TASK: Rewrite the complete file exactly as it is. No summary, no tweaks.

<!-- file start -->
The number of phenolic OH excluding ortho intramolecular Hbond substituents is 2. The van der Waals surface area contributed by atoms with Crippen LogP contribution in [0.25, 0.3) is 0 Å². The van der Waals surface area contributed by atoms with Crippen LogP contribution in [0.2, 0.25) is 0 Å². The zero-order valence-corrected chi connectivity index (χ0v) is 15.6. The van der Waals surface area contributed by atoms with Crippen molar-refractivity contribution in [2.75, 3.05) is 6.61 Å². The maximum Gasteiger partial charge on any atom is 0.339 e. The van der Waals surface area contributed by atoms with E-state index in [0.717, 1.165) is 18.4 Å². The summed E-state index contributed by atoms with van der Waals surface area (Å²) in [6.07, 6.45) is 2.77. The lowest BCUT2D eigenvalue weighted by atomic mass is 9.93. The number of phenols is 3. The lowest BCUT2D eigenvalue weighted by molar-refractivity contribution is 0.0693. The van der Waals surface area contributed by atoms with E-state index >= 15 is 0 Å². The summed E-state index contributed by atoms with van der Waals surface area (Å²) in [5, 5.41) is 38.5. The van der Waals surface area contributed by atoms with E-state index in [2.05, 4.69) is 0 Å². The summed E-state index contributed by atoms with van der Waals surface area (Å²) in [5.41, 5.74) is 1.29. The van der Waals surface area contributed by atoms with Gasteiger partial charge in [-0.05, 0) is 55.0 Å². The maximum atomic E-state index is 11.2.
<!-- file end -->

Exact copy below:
The number of phenolic OH excluding ortho intramolecular Hbond substituents is 2. The van der Waals surface area contributed by atoms with Crippen LogP contribution in [0.25, 0.3) is 0 Å². The van der Waals surface area contributed by atoms with Crippen LogP contribution in [0.2, 0.25) is 0 Å². The zero-order valence-corrected chi connectivity index (χ0v) is 15.6. The van der Waals surface area contributed by atoms with Crippen molar-refractivity contribution in [2.75, 3.05) is 6.61 Å². The maximum Gasteiger partial charge on any atom is 0.339 e. The van der Waals surface area contributed by atoms with E-state index in [0.717, 1.165) is 18.4 Å². The summed E-state index contributed by atoms with van der Waals surface area (Å²) in [6.07, 6.45) is 2.77. The lowest BCUT2D eigenvalue weighted by atomic mass is 9.93. The number of phenols is 3. The lowest BCUT2D eigenvalue weighted by molar-refractivity contribution is 0.0693. The van der Waals surface area contributed by atoms with E-state index >= 15 is 0 Å². The summed E-state index contributed by atoms with van der Waals surface area (Å²) in [5, 5.41) is 38.5. The van der Waals surface area contributed by atoms with E-state index in [2.05, 4.69) is 0 Å². The summed E-state index contributed by atoms with van der Waals surface area (Å²) in [5.41, 5.74) is 1.29. The van der Waals surface area contributed by atoms with Gasteiger partial charge in [-0.05, 0) is 55.0 Å². The maximum atomic E-state index is 11.2.